Thanks
 
Abe Connally
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Location: Chihuahua Desert
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ok, just to be clear, I have not used the Alker method.

For my adobe, I have used lime and cement for stabilization (5-10%).

For water repelling of adobe, a combination of good roof with a sealant, like lime plaster, or linseed oil.

I would expect that this would be the same for the Alker method, some sort of external sealant would work just fine.

It also depends on where you are.  In some climates, earth walls can go years without worrying about a sealer.
 
Jami McBride
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Oh, thanks for clearing that up    and all the information.

I'm excited to try my own experiments with CE . . .
 
                                
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Jami McBride wrote:
Do you use lime in your mix?

How would you address the water repelling issue?

Thanks


well, if you're also concerned with assuring high thermal mass within the structure, you could install insulation and siding on the outside of the walls to deflect moisture in the traditional way -
 
Jami McBride
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Thanks Joan,

That would work, but I was thinking along the lines of trying it out for landscaping uses first.  Stepping stones, retaining walls and such.  It would be in contact with wet soil for most of the year here in Oregon. 

So I was wondering if I could add something to make the mix water proof and save money over using a waterproofing sealer after it dried.  Sorry I wasn't clear.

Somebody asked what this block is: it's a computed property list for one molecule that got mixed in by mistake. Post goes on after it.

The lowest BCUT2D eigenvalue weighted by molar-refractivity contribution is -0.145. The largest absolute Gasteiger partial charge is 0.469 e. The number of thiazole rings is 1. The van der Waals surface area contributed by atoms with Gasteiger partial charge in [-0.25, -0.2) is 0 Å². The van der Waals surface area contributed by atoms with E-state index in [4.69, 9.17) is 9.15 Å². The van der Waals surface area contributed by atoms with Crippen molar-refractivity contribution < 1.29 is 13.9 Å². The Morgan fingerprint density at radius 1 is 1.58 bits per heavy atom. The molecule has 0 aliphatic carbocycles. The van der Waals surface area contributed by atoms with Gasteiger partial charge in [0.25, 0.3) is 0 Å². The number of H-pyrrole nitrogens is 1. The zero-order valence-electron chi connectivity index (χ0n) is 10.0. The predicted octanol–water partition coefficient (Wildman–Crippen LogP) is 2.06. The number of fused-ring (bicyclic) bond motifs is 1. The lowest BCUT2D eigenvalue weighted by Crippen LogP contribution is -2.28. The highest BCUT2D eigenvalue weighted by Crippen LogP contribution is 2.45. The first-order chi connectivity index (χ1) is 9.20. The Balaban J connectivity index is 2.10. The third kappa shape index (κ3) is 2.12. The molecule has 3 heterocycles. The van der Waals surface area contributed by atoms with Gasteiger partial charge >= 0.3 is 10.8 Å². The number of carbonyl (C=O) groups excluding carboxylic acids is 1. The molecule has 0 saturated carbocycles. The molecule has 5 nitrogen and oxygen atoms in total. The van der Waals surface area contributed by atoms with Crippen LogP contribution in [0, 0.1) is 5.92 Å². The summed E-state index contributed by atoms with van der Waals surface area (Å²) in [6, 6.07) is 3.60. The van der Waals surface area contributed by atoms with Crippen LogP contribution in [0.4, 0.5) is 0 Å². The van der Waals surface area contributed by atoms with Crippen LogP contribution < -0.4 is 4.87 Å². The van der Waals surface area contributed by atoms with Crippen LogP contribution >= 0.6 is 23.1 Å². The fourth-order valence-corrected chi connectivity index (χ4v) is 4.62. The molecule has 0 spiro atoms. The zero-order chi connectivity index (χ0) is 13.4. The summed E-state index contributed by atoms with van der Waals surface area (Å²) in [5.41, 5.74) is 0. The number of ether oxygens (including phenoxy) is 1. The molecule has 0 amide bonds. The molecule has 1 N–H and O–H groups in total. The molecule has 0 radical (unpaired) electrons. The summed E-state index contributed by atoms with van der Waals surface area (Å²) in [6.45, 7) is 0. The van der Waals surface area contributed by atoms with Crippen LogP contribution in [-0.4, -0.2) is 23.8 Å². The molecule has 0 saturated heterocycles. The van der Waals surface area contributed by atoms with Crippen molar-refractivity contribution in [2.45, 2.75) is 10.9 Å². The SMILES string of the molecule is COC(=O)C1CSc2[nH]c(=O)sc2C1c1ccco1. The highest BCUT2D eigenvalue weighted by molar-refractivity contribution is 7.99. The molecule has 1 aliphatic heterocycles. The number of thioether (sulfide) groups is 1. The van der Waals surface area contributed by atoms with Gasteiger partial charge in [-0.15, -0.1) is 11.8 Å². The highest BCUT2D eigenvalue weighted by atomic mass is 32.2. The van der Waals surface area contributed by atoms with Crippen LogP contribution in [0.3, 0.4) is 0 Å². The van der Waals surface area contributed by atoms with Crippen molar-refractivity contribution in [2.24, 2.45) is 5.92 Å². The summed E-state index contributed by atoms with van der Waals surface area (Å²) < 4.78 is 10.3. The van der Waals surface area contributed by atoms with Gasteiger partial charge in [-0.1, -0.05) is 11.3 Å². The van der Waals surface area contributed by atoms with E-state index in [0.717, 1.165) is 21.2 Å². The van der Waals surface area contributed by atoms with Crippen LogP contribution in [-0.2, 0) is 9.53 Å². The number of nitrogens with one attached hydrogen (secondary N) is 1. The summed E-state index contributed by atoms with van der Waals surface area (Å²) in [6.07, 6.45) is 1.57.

Abe Connally
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Jamie,

Put it up on a rock foundation off the ground, and that will help with the moisture.

How well does cob do unprotected in your area?  Another thing you can do, especially for small walls, is top them with flat rocks, like a little roof, and that will help them shed water.

It may be that it is not appropriate for your climate.
 
Glenn Bundesen
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First, I apologize for necro'ing a 6 year old thread.


I ran across mention of two additives to an Alker type mix that would extend the working time before it set up.
IIRC it was-
15% calcined gypsum (plaster of paris)
2.5% hydrated lime
1.66% Molasses (yes, apparently it's also used as an additive in portland cement based concretes as well)
0.833%  Calcium Lignosulphonate (to Plaster of Paris dry wt)

Working time before it sets up is around 2 hours 15 minutes. 
Should produce a brick that has about 620 psi on a crush test, or about double adobe.

I'm wondering about pouring walls with it using slip forms.  If I make the height of the forms twice the height of a pour I should be able to leapfrog the form up the wall as the "bottom" pour has set up but while the "top" pour is still workable, thus preventing and "cold" joints.  Or so I'm thinking....


 
What could go wrong in a swell place like "The Evil Eye"? Or with this tiny ad?